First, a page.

The Ninth Circuit held that a taxpayer's accounts with two foreign-based online poker sites were not bank accounts that a taxpayer must report on an FBAR (FinCEN Form 114, Report of Foreign Bank and Financial Accounts).
John Hom gambled online through internet accounts with PokerStars.com and PartyPoker.com and used an account at FirePay.com, an online financial organization that received, held, and paid funds on behalf of its customers, to fund the other two accounts. At some points in both 2006 and 2007, the aggregate amount of funds in his FirePay, PokerStars, and PartyPoker accounts exceeded $10,000 in U.S. currency.
Under 31 U.S.C. Section 5314 and 31 C.F.R. Section 103.24, a person must file an FBAR if the person had an interest in, or signature or other authority over, foreign financial accounts, the aggregate value of which exceeded $10,000 at any time during a year. After conducting an FBAR examination of Hom for 2006 and 2007, the IRS assessed penalties against him for failing to file FBARs for his interest in his FirePay, PokerStars, and PartyPoker accounts for 2006 and a penalty for failing to file an FBAR for the PokerStars account for 2007. When Hom failed to pay the penalties, the IRS filed suit against him in district court.
The IRS claimed that FirePay, PokerStars, and PartyPoker were all financial institutions because they functioned as commercial banks. The district court agreed, noting Hom opened accounts with all three entities, controlled access to the accounts, deposited money into the accounts, withdrew or transferred money from the accounts to other entities at will, and could carry a balance on the accounts. The court further found that because all three entities were licensed and regulated in foreign countries, they were foreign financial institutions. Consequently, the court held that Hom's online accounts with them were reportable (Hom, 45 F. Supp. 3d 175 (N.D. Cal. 2014)). Hom appealed the district court's decision to the Ninth Circuit.
Ninth Circuit's Decision
The Ninth Circuit affirmed the district court's decision with respect to the FirePay account because FirePay qualified as a foreign financial institution. However, it reversed the decision with respect to the PokerStars and PartyPoker accounts, finding that they did not fall within the definition of a bank, securities, or other financial account under 31 C.F.R. Section 103.24.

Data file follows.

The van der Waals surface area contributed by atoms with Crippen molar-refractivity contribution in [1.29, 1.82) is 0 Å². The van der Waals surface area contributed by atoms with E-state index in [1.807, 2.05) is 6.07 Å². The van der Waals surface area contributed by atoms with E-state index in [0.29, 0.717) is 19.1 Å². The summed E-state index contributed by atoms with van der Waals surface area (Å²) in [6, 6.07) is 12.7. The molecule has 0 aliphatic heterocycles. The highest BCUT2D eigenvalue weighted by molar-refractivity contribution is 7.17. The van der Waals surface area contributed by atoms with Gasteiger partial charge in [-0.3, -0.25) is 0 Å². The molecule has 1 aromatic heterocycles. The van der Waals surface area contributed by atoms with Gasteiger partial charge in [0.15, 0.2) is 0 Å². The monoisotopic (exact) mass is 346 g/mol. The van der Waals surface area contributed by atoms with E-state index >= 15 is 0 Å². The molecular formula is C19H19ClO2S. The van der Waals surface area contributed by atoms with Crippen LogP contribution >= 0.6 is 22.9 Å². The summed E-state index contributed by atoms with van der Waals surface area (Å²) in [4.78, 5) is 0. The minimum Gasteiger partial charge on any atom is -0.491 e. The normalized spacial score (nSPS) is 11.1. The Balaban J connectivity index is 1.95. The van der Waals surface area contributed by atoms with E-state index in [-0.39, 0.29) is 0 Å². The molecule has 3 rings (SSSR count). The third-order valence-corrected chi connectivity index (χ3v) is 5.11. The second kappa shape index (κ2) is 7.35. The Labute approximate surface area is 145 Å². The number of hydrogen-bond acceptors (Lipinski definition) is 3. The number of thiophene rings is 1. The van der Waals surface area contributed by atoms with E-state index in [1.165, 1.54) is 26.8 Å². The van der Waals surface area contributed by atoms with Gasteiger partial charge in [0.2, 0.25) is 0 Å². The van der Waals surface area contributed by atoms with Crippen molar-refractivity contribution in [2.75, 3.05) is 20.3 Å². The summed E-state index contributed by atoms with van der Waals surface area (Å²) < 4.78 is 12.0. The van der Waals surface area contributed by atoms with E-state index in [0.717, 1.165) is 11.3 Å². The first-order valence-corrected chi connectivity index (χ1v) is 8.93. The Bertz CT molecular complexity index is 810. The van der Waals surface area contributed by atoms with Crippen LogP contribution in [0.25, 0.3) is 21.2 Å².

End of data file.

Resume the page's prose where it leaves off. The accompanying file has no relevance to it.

The court determined that Hom's FirePay account fit within the definition of a financial institution for purposes of FBAR filing requirements because FirePay was a money transmitter under 31 U.S.C. Section 5312(a)(2)(R). The court noted that FirePay acted as an intermediary between Hom's Wells Fargo account and the online poker sites. Hom could carry a balance in his FirePay account, and he could transfer his FirePay funds to either his Wells Fargo account or his online poker accounts. It also appeared that FirePay charged fees to transfer funds. Thus, FirePay acted as "a licensed sender of money or any other person who engages as a business in the transmission of funds" and therefore qualified as a financial institution. The court concluded FirePay was a foreign financial institution because it was located in and regulated by the United Kingdom.
In contrast, the court found that Hom's PokerStars and PartyPoker accounts were not reportable because they did not fall within the definition of a "bank, securities, or other financial account." The IRS contended that the two entities were functioning as banks. Because neither the statute nor the regulations define banking, the court interpreted the term based on its ordinary, contemporary, common meaning. Thus, the court looked to the Merriam-Webster dictionary, which defines a bank as "an establishment for the custody, loan, exchange, or issue of money, for the extension of credit, and for facilitating the transmission of funds." Having no evidence that PartyPoker and PokerStars were established for any of those purposes, the court concluded that they were not banks and Hom's accounts with them were not reportable bank accounts.
The Ninth Circuit here corrects an overreach by the district court. Although in ways they arguably act like a financial institution for players, neither PartyPoker nor PokerStars was established to act as a financial institution, and treating them as such does little or nothing to further the goals of FBAR reporting.
Hom, No. 14-16214 (9th Cir. 7/26/16)